The problems begins right here, because in fact this should not be a tenant issue at all, but a landlord issue. Unfortunately in Israel, most landlords have a total disregard for the subject.
Moisture, Drainage and New Immigrants:
This is a bad combination because Israelis are used to the “Smoch Alai” (“Trust Me” approach) – if you hear your landlord say “trust me” be sure that nothing will be done or repaired!
On the other hand, new immigrants are used to a different standard, a different climate, a different type of construction and material and especially, new immigrants are used to the traditional way of doing business where the property is almost wholly the responsibility of the landlord and not a problem that the tenant should handle himself!
A Bad Combination?
Add a “professional” (plumbers, carpenters, renovators etc) and you will learn how a bad combination can turn into a nightmare.
Like everywhere else in the world, these professionals are at most (not everyone but in general terms) “not very punctual”. You can wait days, even weeks, until they finally complete their work. You will learn that these Israeli professionals are the most creative at giving excuses.
Worst of all are the “shortcuts” they use. Why should they change a pipe if the leaking can be “deviated” to somewhere else? Why paint the entire damaged wall if you can paint only that small damaged part?
Why do you have to handle all these problems?
Very simple answer: You do not have to. You should not and must not handle these problems. If you can – avoid being part of the “fixing process”. This is not something you should be doing but if there is no other way, at least do it right. Fix it yourself or move out.
Doing it right – Be sure you really want to move out.
If you have tried everything with no results and the landlord refuses to fix the problem it is time you do it yourself. If you want to move out to a better place, take your time and re consider. How can you know if the other place will be better? Especially in the summer when every wall is dry and looks good, you will never know about any serious problem. Consider how acute the problem is in your present location.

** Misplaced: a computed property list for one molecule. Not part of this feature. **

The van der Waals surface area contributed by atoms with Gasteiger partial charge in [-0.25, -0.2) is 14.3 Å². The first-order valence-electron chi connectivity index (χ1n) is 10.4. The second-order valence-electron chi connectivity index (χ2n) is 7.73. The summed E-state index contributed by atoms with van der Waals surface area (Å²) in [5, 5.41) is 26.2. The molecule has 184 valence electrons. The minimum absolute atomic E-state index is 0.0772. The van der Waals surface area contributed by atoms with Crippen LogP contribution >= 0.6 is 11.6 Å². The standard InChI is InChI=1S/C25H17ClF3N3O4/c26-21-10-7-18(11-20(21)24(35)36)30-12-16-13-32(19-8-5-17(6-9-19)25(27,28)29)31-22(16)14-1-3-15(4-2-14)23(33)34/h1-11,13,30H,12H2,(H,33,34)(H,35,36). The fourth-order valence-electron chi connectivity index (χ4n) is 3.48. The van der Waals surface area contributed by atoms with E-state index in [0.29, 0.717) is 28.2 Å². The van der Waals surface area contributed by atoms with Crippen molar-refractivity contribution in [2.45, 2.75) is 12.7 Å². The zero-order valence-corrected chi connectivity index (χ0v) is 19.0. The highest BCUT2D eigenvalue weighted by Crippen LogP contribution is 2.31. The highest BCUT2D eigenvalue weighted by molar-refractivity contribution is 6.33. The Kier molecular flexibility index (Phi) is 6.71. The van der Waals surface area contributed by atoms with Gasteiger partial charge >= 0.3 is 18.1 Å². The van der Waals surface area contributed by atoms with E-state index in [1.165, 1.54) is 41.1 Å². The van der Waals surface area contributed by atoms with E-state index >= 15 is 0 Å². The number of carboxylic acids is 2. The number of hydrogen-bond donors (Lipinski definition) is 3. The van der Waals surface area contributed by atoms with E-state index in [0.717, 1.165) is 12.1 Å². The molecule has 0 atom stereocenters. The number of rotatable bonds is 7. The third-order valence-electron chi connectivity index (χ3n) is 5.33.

If you have made your decision to start looking for a new place – wait! You now must notify the landlord. Read the contract and consult with a lawyer. There is always a way out when the landlord breaches the contract.
There are other issues to be considered such as: Unpaid bills, fixing the things you may have broken during your period as a tenant, a security check you may have given your landlord, etc.
Only if you are absolutely sure you can do it legally and in the right way should you move out.
Can I sue the landlord?
You can, but for this purpose you have to prepare yourself very well. There must be no grounds for doubts.
Remember that the burden of proof is always on the plaintiff’s shoulders – meaning you! Therefore, take the time to have a well prepared case before moving out. You will need to consult a lawyer beforehand. You will be given instructions (every case differs from each other) even by phone – act accordingly.
You have decided to stay – Start fixing what is wrong and do it in the right way:
The right way starts in giving the landlord notice. This means a notification by law according to what is said in your contract. This is generally done by sending a registered letter, optimally written by a lawyer.
You now need pictures (use the daily newspaper in the background to be sure everyone can see the date the picture was taken) and if the damage is “big” this won’t be enough – you will need an expert review. An expert opinion will cost money; but it is a must when the damage is not only to the walls but also extensive damage to your belongings.
If you need to replace any belongings, purchase them in a regular store where prices are average and keep the receipt. The secret is to act as if you are purchasing something with your own money – spare the landlord’s money as if it was yours.
The next step is to find reliable professionals. Use the many lists and groups on the Internet – and better if you use the Anglo groups. Be sure the person you are hiring is especially reliable.
Do not even consider saving money on VAT. Pay the agreed amount including “Maam – VAT” and ask for a receipt. Not just a receipt but a very explicit one that specifies the work done and what kinds of problems were fixed by him.
Keep track of every document, receipt, picture, etc. Better to have some type of “diary” where every step of the process is reported. From the day the problem began to the day the problem was fixed by you or the day you moved out. This can be very helpful in the future, especially in court.
Next week: Mold in Israel.